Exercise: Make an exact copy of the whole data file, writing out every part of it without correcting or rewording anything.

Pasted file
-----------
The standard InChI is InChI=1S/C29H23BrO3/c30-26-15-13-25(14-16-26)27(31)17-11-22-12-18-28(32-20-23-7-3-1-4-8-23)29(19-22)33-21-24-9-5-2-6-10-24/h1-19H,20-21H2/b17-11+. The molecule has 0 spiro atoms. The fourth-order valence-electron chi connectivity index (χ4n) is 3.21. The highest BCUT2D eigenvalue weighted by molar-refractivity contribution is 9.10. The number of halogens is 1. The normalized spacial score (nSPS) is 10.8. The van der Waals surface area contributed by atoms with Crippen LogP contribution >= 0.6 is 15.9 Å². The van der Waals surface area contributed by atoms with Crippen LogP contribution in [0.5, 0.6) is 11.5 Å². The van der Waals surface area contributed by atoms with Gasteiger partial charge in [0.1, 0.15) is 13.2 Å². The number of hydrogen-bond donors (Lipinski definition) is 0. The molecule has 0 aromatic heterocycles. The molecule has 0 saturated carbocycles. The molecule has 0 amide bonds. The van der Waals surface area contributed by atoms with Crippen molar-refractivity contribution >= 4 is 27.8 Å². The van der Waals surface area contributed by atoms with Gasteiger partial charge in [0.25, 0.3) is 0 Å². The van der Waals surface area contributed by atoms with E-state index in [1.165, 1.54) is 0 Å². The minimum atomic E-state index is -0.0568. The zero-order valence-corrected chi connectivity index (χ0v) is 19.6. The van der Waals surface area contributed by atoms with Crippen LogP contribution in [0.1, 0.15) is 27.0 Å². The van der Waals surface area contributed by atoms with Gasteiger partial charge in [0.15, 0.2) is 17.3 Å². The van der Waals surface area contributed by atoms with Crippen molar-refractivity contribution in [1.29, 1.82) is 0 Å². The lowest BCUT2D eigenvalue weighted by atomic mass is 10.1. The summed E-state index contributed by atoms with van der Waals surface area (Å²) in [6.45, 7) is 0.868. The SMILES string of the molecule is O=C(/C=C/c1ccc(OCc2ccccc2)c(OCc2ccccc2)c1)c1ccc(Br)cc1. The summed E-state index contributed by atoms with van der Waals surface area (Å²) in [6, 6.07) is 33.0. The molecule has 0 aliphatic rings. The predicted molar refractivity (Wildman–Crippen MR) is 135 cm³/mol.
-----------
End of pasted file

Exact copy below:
The standard InChI is InChI=1S/C29H23BrO3/c30-26-15-13-25(14-16-26)27(31)17-11-22-12-18-28(32-20-23-7-3-1-4-8-23)29(19-22)33-21-24-9-5-2-6-10-24/h1-19H,20-21H2/b17-11+. The molecule has 0 spiro atoms. The fourth-order valence-electron chi connectivity index (χ4n) is 3.21. The highest BCUT2D eigenvalue weighted by molar-refractivity contribution is 9.10. The number of halogens is 1. The normalized spacial score (nSPS) is 10.8. The van der Waals surface area contributed by atoms with Crippen LogP contribution >= 0.6 is 15.9 Å². The van der Waals surface area contributed by atoms with Crippen LogP contribution in [0.5, 0.6) is 11.5 Å². The van der Waals surface area contributed by atoms with Gasteiger partial charge in [0.1, 0.15) is 13.2 Å². The number of hydrogen-bond donors (Lipinski definition) is 0. The molecule has 0 aromatic heterocycles. The molecule has 0 saturated carbocycles. The molecule has 0 amide bonds. The van der Waals surface area contributed by atoms with Crippen molar-refractivity contribution >= 4 is 27.8 Å². The van der Waals surface area contributed by atoms with Gasteiger partial charge in [0.25, 0.3) is 0 Å². The van der Waals surface area contributed by atoms with E-state index in [1.165, 1.54) is 0 Å². The minimum atomic E-state index is -0.0568. The zero-order valence-corrected chi connectivity index (χ0v) is 19.6. The van der Waals surface area contributed by atoms with Crippen LogP contribution in [0.1, 0.15) is 27.0 Å². The van der Waals surface area contributed by atoms with Gasteiger partial charge in [0.15, 0.2) is 17.3 Å². The van der Waals surface area contributed by atoms with Crippen molar-refractivity contribution in [1.29, 1.82) is 0 Å². The lowest BCUT2D eigenvalue weighted by atomic mass is 10.1. The summed E-state index contributed by atoms with van der Waals surface area (Å²) in [6.45, 7) is 0.868. The SMILES string of the molecule is O=C(/C=C/c1ccc(OCc2ccccc2)c(OCc2ccccc2)c1)c1ccc(Br)cc1. The summed E-state index contributed by atoms with van der Waals surface area (Å²) in [6, 6.07) is 33.0. The molecule has 0 aliphatic rings. The predicted molar refractivity (Wildman–Crippen MR) is 135 cm³/mol.